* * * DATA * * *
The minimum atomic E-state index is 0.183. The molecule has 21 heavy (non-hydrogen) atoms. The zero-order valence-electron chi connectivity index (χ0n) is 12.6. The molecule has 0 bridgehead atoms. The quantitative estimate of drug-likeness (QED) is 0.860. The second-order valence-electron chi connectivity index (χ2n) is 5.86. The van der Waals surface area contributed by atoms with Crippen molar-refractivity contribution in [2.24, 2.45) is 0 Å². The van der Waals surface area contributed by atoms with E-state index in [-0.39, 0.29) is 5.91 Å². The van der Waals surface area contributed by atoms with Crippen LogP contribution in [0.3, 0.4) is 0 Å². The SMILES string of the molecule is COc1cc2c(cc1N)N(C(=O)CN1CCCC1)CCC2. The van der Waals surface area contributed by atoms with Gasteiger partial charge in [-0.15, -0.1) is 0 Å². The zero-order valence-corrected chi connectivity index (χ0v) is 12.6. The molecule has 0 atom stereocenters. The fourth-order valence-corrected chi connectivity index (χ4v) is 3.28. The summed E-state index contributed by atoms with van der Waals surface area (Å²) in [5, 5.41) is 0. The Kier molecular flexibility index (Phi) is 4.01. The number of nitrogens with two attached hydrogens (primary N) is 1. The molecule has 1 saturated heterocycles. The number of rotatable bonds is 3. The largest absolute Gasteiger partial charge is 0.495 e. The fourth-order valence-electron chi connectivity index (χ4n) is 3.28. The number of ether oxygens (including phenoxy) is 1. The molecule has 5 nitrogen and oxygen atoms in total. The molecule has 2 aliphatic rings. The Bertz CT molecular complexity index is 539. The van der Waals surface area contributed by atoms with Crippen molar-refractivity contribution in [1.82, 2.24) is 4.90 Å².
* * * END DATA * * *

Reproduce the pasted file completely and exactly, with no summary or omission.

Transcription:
The minimum atomic E-state index is 0.183. The molecule has 21 heavy (non-hydrogen) atoms. The zero-order valence-electron chi connectivity index (χ0n) is 12.6. The molecule has 0 bridgehead atoms. The quantitative estimate of drug-likeness (QED) is 0.860. The second-order valence-electron chi connectivity index (χ2n) is 5.86. The van der Waals surface area contributed by atoms with Crippen molar-refractivity contribution in [2.24, 2.45) is 0 Å². The van der Waals surface area contributed by atoms with E-state index in [-0.39, 0.29) is 5.91 Å². The van der Waals surface area contributed by atoms with Crippen LogP contribution in [0.3, 0.4) is 0 Å². The SMILES string of the molecule is COc1cc2c(cc1N)N(C(=O)CN1CCCC1)CCC2. The van der Waals surface area contributed by atoms with Gasteiger partial charge in [-0.15, -0.1) is 0 Å². The zero-order valence-corrected chi connectivity index (χ0v) is 12.6. The molecule has 0 atom stereocenters. The fourth-order valence-corrected chi connectivity index (χ4v) is 3.28. The summed E-state index contributed by atoms with van der Waals surface area (Å²) in [5, 5.41) is 0. The Kier molecular flexibility index (Phi) is 4.01. The number of nitrogens with two attached hydrogens (primary N) is 1. The molecule has 1 saturated heterocycles. The number of rotatable bonds is 3. The largest absolute Gasteiger partial charge is 0.495 e. The fourth-order valence-electron chi connectivity index (χ4n) is 3.28. The number of ether oxygens (including phenoxy) is 1. The molecule has 5 nitrogen and oxygen atoms in total. The molecule has 2 aliphatic rings. The Bertz CT molecular complexity index is 539. The van der Waals surface area contributed by atoms with Crippen molar-refractivity contribution in [1.82, 2.24) is 4.90 Å².